CHOICE membership

New Paypal Scam Warning


#1

Yet another grubby scam, this time pretending to be from Paypal to try to trick users into revealing their account details.

image


#2

How to identify a scam email? Not having a Paypal account makes it an obvious scam. :slight_smile:

The main thing to look out for if you click a link in a random email is … what domain have you been taken to and does it provide “Extended Validation”? On my browser the padlock icon is green and has “PayPal, Inc. (US)” after it in green. That says that someone has made an effort to verify that www.paypal.com really is PayPal in the real world.

That news item does not tell us what domain clicking the link would take you to. However I am willing to bet that it would not provide EV for PayPal. Unfortunately EV seems out of favour.

Regardless, it is never a good idea to click a link in a random email because it may be attempting to exploit a previously unknown vulnerability in the software that you are using.


#3

Some scam emails use scripting eg php, JS, python and some of these scripts are obfuscated so that looking at them does not clearly show paths used to send a click via a middleman to the legit site. The traffic the person then sends such as password, username, other login credentials are then captured by the middleman. Not all of course do this “trickery”. The best advice, as @person gave, is don’t click links to anywhere that is in an email unless you expected that link to be sent to you eg you requested a password reset by going to the site in question first and sought that password reset yourself. If a site offers two factor authentication use it.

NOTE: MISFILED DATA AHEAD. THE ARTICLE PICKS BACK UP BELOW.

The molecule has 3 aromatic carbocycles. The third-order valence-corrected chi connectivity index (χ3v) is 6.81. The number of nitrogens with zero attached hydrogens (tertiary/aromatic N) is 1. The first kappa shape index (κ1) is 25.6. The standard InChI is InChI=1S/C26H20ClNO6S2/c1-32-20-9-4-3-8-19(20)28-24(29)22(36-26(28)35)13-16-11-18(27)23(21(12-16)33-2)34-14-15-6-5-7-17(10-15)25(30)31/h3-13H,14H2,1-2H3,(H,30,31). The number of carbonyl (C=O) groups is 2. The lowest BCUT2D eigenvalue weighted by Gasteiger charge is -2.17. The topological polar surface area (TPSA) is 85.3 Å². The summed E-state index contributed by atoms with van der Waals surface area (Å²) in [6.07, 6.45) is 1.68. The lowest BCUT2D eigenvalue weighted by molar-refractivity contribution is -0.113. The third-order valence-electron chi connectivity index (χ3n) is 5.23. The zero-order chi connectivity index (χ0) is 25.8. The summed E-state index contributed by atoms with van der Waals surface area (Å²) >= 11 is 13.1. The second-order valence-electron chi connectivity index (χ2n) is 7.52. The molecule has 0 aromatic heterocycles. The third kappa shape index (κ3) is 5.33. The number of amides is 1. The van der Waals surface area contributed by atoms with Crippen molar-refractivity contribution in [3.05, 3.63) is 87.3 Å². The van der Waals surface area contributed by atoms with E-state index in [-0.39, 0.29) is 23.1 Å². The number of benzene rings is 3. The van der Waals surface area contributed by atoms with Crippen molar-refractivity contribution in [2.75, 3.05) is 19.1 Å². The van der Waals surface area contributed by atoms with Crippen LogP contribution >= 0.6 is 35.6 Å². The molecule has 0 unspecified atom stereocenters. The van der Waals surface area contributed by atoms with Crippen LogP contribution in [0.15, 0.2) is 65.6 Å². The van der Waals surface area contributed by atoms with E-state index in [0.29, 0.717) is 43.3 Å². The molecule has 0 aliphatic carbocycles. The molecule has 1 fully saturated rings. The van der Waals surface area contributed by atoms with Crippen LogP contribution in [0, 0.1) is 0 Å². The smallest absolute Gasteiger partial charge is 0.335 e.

If you want to access your bank go to the bank website don’t click links in emails, want to see your latest energy bill go to the site and don’t click a link in an email. If it is a site you use frequently set up a personal bookmark and use that, just be sure to keep the bookmark up to date as addresses do change, or use an officially supplied app.


#4

A follow on is to be aware of the real website URL. Many fraudsters register site names such as

RealCompanyNameSupport.com when the real site support might be might be RealCompanyName.com/support to fool the unwary.

There are so many combinations that may look real but are bogus, so going direct to the company web site is rule one, and it goes without saying that using a search engine to find company web sites does not always filter out the scammer sites so one’s attention is required.